Winter Greens

Beans and Greens Are the Perfect Winter Meal

Italian Americans lay claim to this dish, but there’s a version of it across cultures

Mark Bittman
Published in
2 min readDec 11, 2019
Photo by Johnny Fogg

Italian Americans in Northern New Jersey, Philadelphia, and parts of the Rust Belt lay claim to scarola e fagioli, traditionally made with cannellini beans and escarole, but you can find the dish across cultures. I never tire of the combination, especially because there are so many possible variations.

Add the greens after the beans are almost done so the beans are creamy and the greens silky without disintegrating. Start with cooked or canned beans here if you prefer; cook them with the greens, chop the onion, and omit the bay leaf and clove.

Other beans you can use: any white or ivory bean, including soybeans. Other greens you can use: escarole, romaine, any cabbage, mustard or turnip greens, kale or collards, spinach, bok choy, arugula, watercress.

Beans and Greens

Makes: 4 servings

Time: 1 to 2 ½ hours, depending on the bean


8 ounces dried white beans or chickpeas, washed, picked over, and soaked if you have time

1 medium onion, unpeeled

1 bay leaf

1 clove

Salt and freshly ground black pepper

1 bunch (about 1 ½ pounds) broccoli raab or other greens, with no stem over ¼ inch thick, well washed and roughly chopped

1 tablespoon minced garlic, or more to taste

2 tablespoons extra virgin olive oil, or more to taste

½ cup freshly grated Parmesan cheese or bread crumbs for garnish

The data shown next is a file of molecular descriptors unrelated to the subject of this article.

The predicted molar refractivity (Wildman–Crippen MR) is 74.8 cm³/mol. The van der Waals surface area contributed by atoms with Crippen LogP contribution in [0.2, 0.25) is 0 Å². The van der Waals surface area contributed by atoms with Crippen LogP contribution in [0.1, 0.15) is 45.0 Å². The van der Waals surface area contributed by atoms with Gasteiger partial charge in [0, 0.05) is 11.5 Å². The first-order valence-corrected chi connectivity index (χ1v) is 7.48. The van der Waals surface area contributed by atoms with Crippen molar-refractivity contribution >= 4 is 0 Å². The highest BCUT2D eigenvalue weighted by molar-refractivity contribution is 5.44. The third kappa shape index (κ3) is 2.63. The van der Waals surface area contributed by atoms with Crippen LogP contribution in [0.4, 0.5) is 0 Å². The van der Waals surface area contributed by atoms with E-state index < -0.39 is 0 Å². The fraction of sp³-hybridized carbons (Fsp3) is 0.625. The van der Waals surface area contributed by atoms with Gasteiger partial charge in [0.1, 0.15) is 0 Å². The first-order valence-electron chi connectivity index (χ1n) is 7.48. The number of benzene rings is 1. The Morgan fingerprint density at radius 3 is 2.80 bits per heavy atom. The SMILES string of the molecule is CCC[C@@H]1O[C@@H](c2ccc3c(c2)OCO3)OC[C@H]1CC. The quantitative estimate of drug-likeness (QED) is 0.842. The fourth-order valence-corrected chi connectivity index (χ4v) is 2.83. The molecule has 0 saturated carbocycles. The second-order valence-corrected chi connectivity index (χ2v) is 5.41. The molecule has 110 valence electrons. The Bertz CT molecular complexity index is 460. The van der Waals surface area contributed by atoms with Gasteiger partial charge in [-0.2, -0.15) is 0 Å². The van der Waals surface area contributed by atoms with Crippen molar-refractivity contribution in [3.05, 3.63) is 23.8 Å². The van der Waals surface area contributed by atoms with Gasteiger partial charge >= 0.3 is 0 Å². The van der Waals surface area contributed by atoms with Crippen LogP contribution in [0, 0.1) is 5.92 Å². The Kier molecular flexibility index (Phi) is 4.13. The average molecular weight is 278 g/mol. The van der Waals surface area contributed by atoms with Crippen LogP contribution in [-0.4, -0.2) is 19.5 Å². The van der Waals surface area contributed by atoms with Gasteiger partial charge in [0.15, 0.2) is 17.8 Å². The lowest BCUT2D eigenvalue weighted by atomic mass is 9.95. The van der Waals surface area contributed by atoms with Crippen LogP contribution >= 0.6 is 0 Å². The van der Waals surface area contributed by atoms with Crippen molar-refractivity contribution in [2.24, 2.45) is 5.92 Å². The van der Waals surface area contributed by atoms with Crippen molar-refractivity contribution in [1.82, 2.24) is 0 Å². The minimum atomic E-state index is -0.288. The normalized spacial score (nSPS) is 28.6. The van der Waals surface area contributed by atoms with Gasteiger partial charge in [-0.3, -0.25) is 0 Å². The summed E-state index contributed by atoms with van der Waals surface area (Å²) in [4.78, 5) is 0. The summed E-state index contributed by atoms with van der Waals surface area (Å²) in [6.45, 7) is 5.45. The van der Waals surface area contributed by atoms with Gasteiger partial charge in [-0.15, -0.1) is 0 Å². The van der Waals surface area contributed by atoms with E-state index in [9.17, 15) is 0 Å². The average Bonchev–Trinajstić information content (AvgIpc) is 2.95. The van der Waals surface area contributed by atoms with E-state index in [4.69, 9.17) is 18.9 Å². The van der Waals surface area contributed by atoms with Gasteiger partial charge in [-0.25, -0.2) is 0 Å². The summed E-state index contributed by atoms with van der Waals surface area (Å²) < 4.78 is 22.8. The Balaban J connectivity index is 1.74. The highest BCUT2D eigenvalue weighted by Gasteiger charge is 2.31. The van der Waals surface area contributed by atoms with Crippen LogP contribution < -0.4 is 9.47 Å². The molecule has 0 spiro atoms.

Put the beans in a large pot with water to cover and bring to a boil over high heat. Cut a slit in the onion and insert the bay leaf; insert the clove and put the onion in the pot. Adjust the heat so that the mixture bubbles gently; cover partially and cook, stirring occasionally.

When the beans begin to soften (anywhere from 30 minutes to an hour, depending on the bean and whether you soaked them), sprinkle with salt and pepper. Continue to cook, stirring occasionally and adding water if necessary, until the beans are tender but still intact (about as long as it took for them to begin to soften).

Add the greens and cook until they are tender, 10 to 30 minutes, depending on the thickness of the stems. If you want a soupy mixture, add more water.

Remove the onion. Taste and adjust the seasoning. About 3 minutes before serving, add the garlic and olive oil and stir. Spoon the beans and greens into individual bowls and garnish with the cheese and/or bread crumbs. Serve immediately.



Mark Bittman

Has published 30 books, including How to Cook Everything and VB6: The Case for Part-Time Veganism. Newsletter at